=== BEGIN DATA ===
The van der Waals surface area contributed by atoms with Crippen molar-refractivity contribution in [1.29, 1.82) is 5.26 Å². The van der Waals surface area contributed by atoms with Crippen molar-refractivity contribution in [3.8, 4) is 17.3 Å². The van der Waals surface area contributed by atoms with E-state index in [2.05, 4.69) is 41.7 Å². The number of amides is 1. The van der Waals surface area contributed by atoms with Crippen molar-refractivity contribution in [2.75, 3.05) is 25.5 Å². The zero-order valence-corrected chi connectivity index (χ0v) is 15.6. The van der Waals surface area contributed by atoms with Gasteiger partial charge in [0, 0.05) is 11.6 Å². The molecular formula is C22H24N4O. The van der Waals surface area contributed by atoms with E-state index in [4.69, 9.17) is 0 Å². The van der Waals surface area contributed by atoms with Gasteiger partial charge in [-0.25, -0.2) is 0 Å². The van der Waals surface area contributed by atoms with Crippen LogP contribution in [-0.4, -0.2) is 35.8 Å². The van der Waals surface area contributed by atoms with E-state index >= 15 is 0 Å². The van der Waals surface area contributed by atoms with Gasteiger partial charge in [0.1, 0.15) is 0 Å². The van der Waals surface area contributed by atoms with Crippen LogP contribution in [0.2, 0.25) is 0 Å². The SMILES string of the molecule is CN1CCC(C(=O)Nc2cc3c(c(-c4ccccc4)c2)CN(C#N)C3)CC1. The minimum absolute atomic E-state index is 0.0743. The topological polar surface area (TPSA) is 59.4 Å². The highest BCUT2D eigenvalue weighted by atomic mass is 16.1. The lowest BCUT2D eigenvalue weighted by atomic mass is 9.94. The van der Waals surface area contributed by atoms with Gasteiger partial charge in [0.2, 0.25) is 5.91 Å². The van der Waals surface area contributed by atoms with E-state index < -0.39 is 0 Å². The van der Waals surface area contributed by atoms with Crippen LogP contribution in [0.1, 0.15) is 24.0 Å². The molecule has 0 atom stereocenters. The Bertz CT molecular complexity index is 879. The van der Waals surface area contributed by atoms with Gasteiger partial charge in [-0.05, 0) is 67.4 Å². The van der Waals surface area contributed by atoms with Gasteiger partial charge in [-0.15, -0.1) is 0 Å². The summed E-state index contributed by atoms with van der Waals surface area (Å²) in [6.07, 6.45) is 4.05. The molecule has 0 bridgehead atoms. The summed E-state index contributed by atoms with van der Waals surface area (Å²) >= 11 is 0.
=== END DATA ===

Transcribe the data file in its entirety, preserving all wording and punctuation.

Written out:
The van der Waals surface area contributed by atoms with Crippen molar-refractivity contribution in [1.29, 1.82) is 5.26 Å². The van der Waals surface area contributed by atoms with Crippen molar-refractivity contribution in [3.8, 4) is 17.3 Å². The van der Waals surface area contributed by atoms with E-state index in [2.05, 4.69) is 41.7 Å². The number of amides is 1. The van der Waals surface area contributed by atoms with Crippen molar-refractivity contribution in [2.75, 3.05) is 25.5 Å². The zero-order valence-corrected chi connectivity index (χ0v) is 15.6. The van der Waals surface area contributed by atoms with Gasteiger partial charge in [0, 0.05) is 11.6 Å². The molecular formula is C22H24N4O. The van der Waals surface area contributed by atoms with E-state index in [4.69, 9.17) is 0 Å². The van der Waals surface area contributed by atoms with Gasteiger partial charge in [-0.25, -0.2) is 0 Å². The van der Waals surface area contributed by atoms with Crippen LogP contribution in [-0.4, -0.2) is 35.8 Å². The van der Waals surface area contributed by atoms with E-state index >= 15 is 0 Å². The van der Waals surface area contributed by atoms with Gasteiger partial charge in [0.1, 0.15) is 0 Å². The van der Waals surface area contributed by atoms with Crippen LogP contribution in [0.2, 0.25) is 0 Å². The SMILES string of the molecule is CN1CCC(C(=O)Nc2cc3c(c(-c4ccccc4)c2)CN(C#N)C3)CC1. The minimum absolute atomic E-state index is 0.0743. The topological polar surface area (TPSA) is 59.4 Å². The highest BCUT2D eigenvalue weighted by atomic mass is 16.1. The lowest BCUT2D eigenvalue weighted by atomic mass is 9.94. The van der Waals surface area contributed by atoms with Gasteiger partial charge in [0.2, 0.25) is 5.91 Å². The van der Waals surface area contributed by atoms with E-state index < -0.39 is 0 Å². The van der Waals surface area contributed by atoms with Crippen LogP contribution in [0.1, 0.15) is 24.0 Å². The molecule has 0 atom stereocenters. The Bertz CT molecular complexity index is 879. The van der Waals surface area contributed by atoms with Gasteiger partial charge in [-0.05, 0) is 67.4 Å². The van der Waals surface area contributed by atoms with Gasteiger partial charge in [-0.15, -0.1) is 0 Å². The summed E-state index contributed by atoms with van der Waals surface area (Å²) in [6.07, 6.45) is 4.05. The molecule has 0 bridgehead atoms. The summed E-state index contributed by atoms with van der Waals surface area (Å²) >= 11 is 0.